By Scott Prater
Imagine returning home from a deployment only to discover all of your possessions have disappeared or opening a certified letter that declares pending litigation against you.
A few high-profile court cases have shed light on service members’ rights recently and the 50th Space Wing Legal Office reminds Airmen that legislation exists to protect them.
Capt. Nicole Naeser, chief of legal assistance, highlighted these cases with Schriever Airman and Family Readiness Center staff recently. Ultimately the discussion centered around the Servicemembers Civil Relief Act, a statute originally passed by Congress during 2003 that provides protection for members in a variety of ways, including civil court cases and administrative actions. It also provides protections for members involving taxation, house/apartment leases, automobile leases, interest rates and insurance.
Ultimately the Act protects members who serve on active duty from adverse consequences to their legal rights that may result because of such service, so that members may devote their full attention and energy to the mission.
“Airmen may not be aware of some important changes that were passed when Congress amended SCRA in 2010,” Naeser said. “One of the most important changes that came with the amendment gives service members a private right of action.”Naeser explained that previously, the U.S. attorney general and states’ attorneys general were the only entities who could seek enforcement against businesses such as rental companies and mortgage lenders for example, for violating the Act. The private right of action, on the other hand, gives individuals the right to file suit against those businesses if the individual’s rights are violated or they are charged excess fees.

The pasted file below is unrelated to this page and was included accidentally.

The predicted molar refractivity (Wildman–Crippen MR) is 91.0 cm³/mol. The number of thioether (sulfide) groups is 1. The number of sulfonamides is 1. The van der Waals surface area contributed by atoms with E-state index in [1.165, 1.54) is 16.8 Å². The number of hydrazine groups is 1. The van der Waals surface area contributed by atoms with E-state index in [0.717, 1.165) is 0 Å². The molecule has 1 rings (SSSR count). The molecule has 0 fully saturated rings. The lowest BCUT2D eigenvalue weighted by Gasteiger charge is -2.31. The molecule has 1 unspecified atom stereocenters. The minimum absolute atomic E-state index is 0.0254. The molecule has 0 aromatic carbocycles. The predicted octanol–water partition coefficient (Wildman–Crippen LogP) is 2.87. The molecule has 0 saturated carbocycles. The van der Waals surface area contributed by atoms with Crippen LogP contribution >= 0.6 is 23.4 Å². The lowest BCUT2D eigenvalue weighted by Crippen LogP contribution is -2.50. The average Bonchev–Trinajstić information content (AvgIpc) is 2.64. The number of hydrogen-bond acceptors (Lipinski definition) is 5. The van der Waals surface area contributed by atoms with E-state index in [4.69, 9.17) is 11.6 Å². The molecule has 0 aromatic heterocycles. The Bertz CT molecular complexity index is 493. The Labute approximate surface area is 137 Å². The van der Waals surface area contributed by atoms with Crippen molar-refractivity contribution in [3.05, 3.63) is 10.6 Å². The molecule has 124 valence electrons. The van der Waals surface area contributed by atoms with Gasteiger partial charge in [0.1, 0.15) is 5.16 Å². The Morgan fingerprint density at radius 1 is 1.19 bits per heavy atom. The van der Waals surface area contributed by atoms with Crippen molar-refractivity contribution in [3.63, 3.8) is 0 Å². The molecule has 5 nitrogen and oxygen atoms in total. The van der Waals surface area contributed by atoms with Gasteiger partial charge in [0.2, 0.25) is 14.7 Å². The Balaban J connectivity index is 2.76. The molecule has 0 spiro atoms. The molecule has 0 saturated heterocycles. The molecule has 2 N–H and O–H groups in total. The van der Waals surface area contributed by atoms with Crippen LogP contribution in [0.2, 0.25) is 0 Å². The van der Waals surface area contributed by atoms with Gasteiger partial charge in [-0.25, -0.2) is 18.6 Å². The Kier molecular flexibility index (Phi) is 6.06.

The most recent cases to hit newswires have involved mortgage lenders and storage unit facilities.
The SCRA also addresses service members who enter the armed forces after they have already taken on a home mortgage.“Some companies were foreclosing on service members while they were deployed,” Naeser said. “The cases are rather egregious and unfair to members who return home to find their home slipped out from underneath them. The Act prohibits that action and a service member in a recent court case was awarded a large settlement.”
In another case, a U.S. Navy Sailor stored her possessions in a commercial storage locker then went on a deployment. Her deployment was extended, and through a mix up, her storage locker payments were not made. The storage facility owners handled the case like they normally would — they sold the contents of the service member’s locker.“Under the Act, companies are prohibited from doing such things without a court order,” Naeser said. “The point of SCRA is to provide some additional protections for service members in exactly these types of situations.”
The recent positive judgments have a larger impact on military members. Simple monetary awards are beneficial for individuals, but proper enforcement means the law carries more weight for service members.“The main objective behind SCRA is to ensure service members are able to focus on mission needs,” Naeser said. “Because of the requirements of their jobs, this allows service members to have some protection built in.”
With its 2010 amendment, Congress passed some significant improvements to SCRA. One change is an improvement of the ability for service members to terminate cell phone contracts under broader circumstances. Congress also clarified statutory language regarding early-termination charges on residential housing leases and vehicle leases.Of course, no protection is fool proof and Naeser said unscrupulous business people have already begun finding loopholes or workarounds in an effort to avoid SCRA, mainly by attempting to persuade service members to sign waivers.
“We advise people to never sign a SCRA waiver,” she said. “Civilian entities are required to follow laws when producing the waiver option.”Airmen who wish to learn more about the SCRA or who have questions on how it can pertain to their specific circumstances can contact the Schriever legal office at 567-5050 or visit the office during walk-in hours Mondays and Thursdays from 3 to 4 p.m. or Tuesdays and Fridays from 7:30 to 8:30 a.m.
“All Airmen should understand their rights under the Servicemembers Civil Relief Act so that they may take full advantage of the protections it provides,” said Col. Jonathan Webb, 50th Mission Support Group commander. “Our Airman and Family Readiness Center here offers a variety of financial counseling services that address the importance of the Act and the positive impact it can have on our financial well-being.”